The feature début from British director Michael Pearce is a thriller that relies – perhaps unusually – very heavily on emotion. Set and shot in Pearce's native Jersey, it is love, more than crime, that drives the film. For a large proportion of the film the serial killings that haunt the island – loosely inspired by real events – are peripheral. That is until the past catches up with the two lovers.
Moll (Jessie Buckley) is kept on a close lead by her cold and domineering mother (Geraldine James) for reasons that become clear as we get to know her. After being sidelined at her own birthday party she abruptly leaves to go clubbing. Early the next morning, she meets Pascal (Johnny Flynn). He is mysterious, charismatic and quite probably dangerous, but Moll feels appreciated by him in a way she lacks from her family, who regard him with a suspicion that borders on contempt. He is therefore perfect. The fact he's a police suspect is merely incidental.
Pearce allows the characters' secrets to unfold gradually. There is a defining moment in Moll's childhood that means she feels a certain kinship with Pascal, who assures her that despite his criminal past, he is completely innocent of the misogynistic killings plaguing the island. Whether or not he is telling the truth is left entirely to us to decide; a nuance at the heart of the gripping penultimate scene.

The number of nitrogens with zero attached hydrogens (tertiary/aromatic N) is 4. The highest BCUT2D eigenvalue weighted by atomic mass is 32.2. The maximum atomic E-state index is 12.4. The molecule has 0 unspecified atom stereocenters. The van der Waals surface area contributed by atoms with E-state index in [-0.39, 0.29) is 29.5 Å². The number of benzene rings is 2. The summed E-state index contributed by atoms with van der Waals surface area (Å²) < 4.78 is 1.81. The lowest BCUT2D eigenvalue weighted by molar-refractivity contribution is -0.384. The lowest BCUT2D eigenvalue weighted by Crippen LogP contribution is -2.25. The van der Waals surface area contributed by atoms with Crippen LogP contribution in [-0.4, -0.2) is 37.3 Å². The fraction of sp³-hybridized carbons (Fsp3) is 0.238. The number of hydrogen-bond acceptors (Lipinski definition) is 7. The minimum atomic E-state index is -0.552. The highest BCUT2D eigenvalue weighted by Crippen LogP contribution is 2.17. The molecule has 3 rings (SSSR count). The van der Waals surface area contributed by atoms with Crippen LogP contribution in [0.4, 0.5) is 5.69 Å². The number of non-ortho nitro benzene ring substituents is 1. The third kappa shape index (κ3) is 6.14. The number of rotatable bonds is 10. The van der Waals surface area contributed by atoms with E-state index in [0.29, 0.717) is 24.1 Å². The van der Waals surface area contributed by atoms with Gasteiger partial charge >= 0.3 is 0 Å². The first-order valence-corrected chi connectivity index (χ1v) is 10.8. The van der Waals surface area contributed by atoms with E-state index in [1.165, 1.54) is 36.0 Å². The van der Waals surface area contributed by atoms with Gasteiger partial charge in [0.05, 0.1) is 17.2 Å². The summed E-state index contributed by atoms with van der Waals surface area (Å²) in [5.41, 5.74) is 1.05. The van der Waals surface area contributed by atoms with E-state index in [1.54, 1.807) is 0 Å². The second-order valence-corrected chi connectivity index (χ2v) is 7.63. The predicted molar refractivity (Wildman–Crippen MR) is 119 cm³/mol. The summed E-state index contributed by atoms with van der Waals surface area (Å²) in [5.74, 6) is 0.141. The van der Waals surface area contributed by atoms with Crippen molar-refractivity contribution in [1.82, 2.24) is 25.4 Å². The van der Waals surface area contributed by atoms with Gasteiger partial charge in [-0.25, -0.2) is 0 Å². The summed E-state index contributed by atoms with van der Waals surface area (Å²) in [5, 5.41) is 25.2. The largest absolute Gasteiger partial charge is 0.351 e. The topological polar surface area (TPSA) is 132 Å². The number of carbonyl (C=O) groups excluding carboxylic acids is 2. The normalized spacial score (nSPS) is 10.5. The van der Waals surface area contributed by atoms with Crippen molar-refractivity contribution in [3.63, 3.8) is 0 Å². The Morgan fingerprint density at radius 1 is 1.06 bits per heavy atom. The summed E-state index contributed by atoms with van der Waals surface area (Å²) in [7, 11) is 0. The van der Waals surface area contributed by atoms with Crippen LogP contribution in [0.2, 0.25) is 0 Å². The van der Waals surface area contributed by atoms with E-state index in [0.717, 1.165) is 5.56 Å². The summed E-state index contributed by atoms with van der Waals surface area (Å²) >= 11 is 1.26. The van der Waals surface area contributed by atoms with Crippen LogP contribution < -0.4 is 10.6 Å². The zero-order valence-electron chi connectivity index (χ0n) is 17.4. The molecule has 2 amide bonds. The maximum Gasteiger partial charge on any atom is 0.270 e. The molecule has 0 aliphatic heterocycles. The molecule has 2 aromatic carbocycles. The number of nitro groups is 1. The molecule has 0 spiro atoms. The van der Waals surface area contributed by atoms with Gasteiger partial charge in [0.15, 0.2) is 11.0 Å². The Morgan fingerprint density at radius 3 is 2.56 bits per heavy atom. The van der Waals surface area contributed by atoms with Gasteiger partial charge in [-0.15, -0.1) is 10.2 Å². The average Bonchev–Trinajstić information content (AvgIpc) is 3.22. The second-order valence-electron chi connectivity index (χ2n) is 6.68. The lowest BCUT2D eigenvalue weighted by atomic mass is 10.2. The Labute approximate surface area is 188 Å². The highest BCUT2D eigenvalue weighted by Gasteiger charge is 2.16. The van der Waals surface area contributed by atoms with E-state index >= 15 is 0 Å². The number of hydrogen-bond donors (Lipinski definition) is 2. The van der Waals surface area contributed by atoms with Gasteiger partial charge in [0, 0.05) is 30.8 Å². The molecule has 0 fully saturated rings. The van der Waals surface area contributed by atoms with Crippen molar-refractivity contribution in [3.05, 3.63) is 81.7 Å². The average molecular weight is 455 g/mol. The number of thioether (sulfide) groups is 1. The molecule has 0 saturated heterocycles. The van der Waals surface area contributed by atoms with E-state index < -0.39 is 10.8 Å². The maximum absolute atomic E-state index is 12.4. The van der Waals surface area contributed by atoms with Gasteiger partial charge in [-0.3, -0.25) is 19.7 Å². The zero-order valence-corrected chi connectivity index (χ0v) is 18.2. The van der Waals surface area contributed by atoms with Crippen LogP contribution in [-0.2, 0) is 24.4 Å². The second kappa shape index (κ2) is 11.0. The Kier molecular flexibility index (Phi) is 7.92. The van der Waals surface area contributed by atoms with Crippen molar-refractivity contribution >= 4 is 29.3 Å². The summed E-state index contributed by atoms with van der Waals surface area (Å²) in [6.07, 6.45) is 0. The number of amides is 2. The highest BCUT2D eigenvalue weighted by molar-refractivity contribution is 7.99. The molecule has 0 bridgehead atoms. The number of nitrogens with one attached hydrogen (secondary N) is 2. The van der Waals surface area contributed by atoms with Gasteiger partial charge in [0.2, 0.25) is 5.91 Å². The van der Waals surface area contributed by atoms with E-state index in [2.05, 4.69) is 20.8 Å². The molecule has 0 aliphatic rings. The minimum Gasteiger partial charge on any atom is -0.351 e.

As Moll, Buckley (from the BBC‘s War and Peace) is outstanding. Her portrayal of a troubled individual is so convincing that, paradoxically, we are never sure how ‘unwell' her character really is. She makes us inwardly cheer her acts of defiance and feel her inner conflict over the man she loves. Meanwhile, Flynn continues to prove how versatile an actor he can be. He played a charming but dangerous drifter in Martin McDonagh's Hangmen at the Royal Court Theatre and continues to play hopeless romantic Dylan in Netflix‘s Lovesick. As Pascal, he is just as convincing. Together, they make an intense on-screen couple and their first declaration of love to each other is oddly moving.
Pearce cites Hitchcock's female-driven psychological thrillers, such as Marnie and Shadow of a Doubt, as inspiration. I was occasionally reminded of the mounting dread of Ben Wheatley's Kill List – the audience laughed in Beast as much as they gasped. There are occasionally melodramatic missteps and some of the supporting roles don't match the strength of central performances, but generally speaking this is a film to look out for from an exciting new British talent.
Words by Logan Jones